15-year study finds treatment gaps exist for patients with peripheral arterial disease
Peripheral arterial disease (PAD) is a progressive and life-threatening form of atherosclerosis that narrows the arteries serving the legs, arms, chest, and abdominal organs. It affects more than 8.5 million people in the United States, including 10 to 20 percent of individuals over 60 years old.
Outcomes of PAD patients are worse than those with coronary disease or cerebrovascular disease, emphasizing the importance of attention to their treatment.Like other kinds of atherosclerotic cardiovascular diseases, it should be treated with high-intensity doses of statins.
However, a new 15-year study by researchers at the Intermountain Healthcare Heart Institute in Salt Lake City found that PAD patients may not be prescribed these life-saving medications at the same rate as for other atherosclerotic conditions, such as heart attack or stroke.
"As a profession we focus so much on coronary disease that we may be not be optimally treating patients with PAD, especially when it comes to statin prescription," said Jeffrey L. Anderson, principal investigator of the study and distinguished clinical and research physician at the Intermountain Healthcare Heart Institute. "However, we found that over time, statin prescription rates across our healthcare system have increased for PAD patients, and with it, PAD patient outcomes have improved. Despite this, there remains a significant treatment gap, so much more progress is needed."
In the study, researchers identified 4,333 patients who had a first encounter with PAD (idisease in the aorta and lower extremities) between January 1, 1999 and December 31, 2013, and survived that event.
They then were followed for at least three years or until their death. Overall, statin prescription was associated with a reduced 3-year rate of subsequent heart attack, stroke, or death, from 23.5% to 18.9%, and it was only 14.3% if the prescription was for a high-intensity statin. Unfortunately, only one-third of patients overall had been prescribed a statin at discharge after their PAD event, and only 11% were prescribed a high-intensity statin.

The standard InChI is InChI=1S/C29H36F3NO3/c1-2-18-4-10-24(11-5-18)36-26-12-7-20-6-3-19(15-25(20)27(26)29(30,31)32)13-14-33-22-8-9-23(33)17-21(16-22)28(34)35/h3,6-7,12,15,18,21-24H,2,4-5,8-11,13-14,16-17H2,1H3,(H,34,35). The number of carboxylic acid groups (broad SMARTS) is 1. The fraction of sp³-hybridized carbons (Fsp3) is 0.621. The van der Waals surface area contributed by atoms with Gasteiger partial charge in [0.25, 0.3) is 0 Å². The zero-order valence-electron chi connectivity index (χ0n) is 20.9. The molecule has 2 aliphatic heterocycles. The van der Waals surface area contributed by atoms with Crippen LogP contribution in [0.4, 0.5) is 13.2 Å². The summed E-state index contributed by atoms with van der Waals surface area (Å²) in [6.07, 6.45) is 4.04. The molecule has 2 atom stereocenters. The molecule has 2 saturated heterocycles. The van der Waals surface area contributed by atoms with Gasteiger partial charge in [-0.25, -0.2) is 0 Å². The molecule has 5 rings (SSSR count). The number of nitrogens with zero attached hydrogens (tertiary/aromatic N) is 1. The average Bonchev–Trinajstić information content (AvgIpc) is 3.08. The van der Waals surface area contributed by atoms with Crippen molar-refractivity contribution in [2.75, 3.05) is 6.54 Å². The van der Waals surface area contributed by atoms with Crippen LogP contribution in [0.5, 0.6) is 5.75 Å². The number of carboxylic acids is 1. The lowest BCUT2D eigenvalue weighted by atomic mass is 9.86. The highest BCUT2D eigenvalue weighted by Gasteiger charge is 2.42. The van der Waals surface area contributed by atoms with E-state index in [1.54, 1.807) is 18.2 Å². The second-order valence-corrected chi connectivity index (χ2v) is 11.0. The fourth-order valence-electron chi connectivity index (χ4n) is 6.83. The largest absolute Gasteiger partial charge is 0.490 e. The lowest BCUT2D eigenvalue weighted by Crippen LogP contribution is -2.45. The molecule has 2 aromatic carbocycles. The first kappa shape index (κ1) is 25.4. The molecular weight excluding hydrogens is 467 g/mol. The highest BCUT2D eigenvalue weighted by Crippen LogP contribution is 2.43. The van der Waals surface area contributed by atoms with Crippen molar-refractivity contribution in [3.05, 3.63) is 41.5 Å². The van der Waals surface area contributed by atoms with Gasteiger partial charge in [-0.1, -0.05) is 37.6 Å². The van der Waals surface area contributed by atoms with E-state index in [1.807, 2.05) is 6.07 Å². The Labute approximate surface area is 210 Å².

The Intermountain researchers then gave attention to the treatment trend over 15 years. From 1999 through 2013, a statin prescription increased in five-year increments from 17% to 37% to 48%, indicating steady progress toward the 100% ultimate treatment goal. However, the most recent value of 48% for PAD still lags significantly behind values of 74% for cerebrovascular disease (e.g., stroke) patients and 93% for coronary disease (e.g., heart attack) patients.
Findings from the study will be presented at the 2019 American Heart Association Scientific Sessions Philadelphia on Nov. 17, 2019.
Dr. Anderson noted the favorable progress in PAD treatment, but he highlighted the remaining large treatment gap when compared to coronary and stroke patients, showing that more work needs to be done in statin prescribing for patients with PAD.
"We're doing much better in terms of treating these patients with statins, but there's still a need for more attention to this group," he said. "More than 90 percent of our heart attack patients are prescribed statins. We need to keep focusing on PAD patients to get them to the right physicians who are fully aware of the need to treat them as high-risk patients and to get their statin percentages also up into the mid-90s. These patients represent the highest risk atherosclerosis group, but they also are the group that stands to benefit the most from statin therapy."